In May of 2014, US Senator Lisa Murkowski, of the 113th Congressional District in Alaska, released a report developed under her guidance entitled, “The Energy Water Nexus, Interlinked Resources That are Vital for Economic Growth and Sustainability.” I applaud Senator Murkowski for advancing the discussion on the energy and water nexus (though the third, vital component of the nexus – food – was not addressed in this report), however, there are a few areas in which the report falls short in creating a completely accurate picture of the nexus, and the interdependencies among food, water, and energy supplies for our growing population.

In her speech to the Atlantic Council in May of 2014, Sen. Murkowski stated “There is a clear need to obtain reliable, current, and comprehensive data on energy-for-water and water-for-energy use by all stakeholders, both public and private. More accurate data can improve informed decision making; help prioritize investments in energy-water related infrastructure; and lead to better water and energy use practices.” Unfortunately, the Energy-Water Nexus Report the Senator released fails to meet this need for comprehensive data and information.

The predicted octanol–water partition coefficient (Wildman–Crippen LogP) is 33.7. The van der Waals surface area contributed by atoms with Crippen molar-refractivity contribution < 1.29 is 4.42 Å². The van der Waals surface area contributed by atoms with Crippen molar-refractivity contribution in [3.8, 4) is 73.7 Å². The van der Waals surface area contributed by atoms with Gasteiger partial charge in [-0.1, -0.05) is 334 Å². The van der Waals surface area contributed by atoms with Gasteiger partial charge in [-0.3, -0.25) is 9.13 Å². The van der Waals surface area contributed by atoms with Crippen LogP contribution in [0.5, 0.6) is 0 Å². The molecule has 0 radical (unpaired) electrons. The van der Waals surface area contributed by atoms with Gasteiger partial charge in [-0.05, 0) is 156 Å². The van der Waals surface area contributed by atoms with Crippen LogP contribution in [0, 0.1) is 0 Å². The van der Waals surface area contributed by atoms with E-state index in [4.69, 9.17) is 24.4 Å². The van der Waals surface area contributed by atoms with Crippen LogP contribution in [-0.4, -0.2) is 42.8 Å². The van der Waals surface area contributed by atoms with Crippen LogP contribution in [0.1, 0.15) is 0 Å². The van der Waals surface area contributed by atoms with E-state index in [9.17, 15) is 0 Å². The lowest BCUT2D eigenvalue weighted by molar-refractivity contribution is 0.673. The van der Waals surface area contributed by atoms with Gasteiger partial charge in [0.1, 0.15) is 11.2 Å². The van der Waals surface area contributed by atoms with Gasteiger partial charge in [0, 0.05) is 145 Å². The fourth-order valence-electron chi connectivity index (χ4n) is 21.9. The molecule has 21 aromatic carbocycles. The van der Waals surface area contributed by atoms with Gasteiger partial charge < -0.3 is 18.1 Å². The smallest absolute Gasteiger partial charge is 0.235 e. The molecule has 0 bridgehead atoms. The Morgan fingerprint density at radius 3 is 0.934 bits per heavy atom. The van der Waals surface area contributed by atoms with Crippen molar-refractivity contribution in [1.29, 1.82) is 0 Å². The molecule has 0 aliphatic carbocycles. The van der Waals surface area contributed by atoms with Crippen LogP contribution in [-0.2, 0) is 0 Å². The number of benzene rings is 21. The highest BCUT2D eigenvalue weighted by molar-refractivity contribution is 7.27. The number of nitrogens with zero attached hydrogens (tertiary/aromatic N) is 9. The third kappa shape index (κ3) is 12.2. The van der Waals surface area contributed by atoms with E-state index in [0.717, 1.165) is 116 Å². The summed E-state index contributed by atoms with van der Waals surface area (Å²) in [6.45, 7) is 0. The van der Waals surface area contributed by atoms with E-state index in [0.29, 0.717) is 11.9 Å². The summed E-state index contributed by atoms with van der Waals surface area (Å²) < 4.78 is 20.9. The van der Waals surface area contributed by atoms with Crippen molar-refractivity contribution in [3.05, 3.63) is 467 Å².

The report developed by Senator Murkowski does a good job highlighting the importance of energy, and providing safe and ample supplies of clean water for our population. Similarly, it accurately describes the significant usage of water in the production of electricity, as water is needed to produce steam for most turbine power plants, and used to cool a variety of electricity generation equipment. In the report, Senator Murkowski works to establish a relationship between the water needs of various types of energy production, including conventional fossil fuels, and states that bioenergy is one of the greatest consumers of our available water supplies. Unfortunately, as noted parenthetically subsequent to making this statement, the water usage she associates with bioenergy is based solely on the use of irrigated crops for producing bioenergy such as corn-based ethanol. I have stated many times before to anyone who would listen that, in my opinion, the use of corn for making electricity is the equivalent of burning dollar bills in a power plant instead of coal. Using corn-based ethanol as the yardstick for comparing water needs of bioenergy to conventional fossil fuels is incomplete and misleading.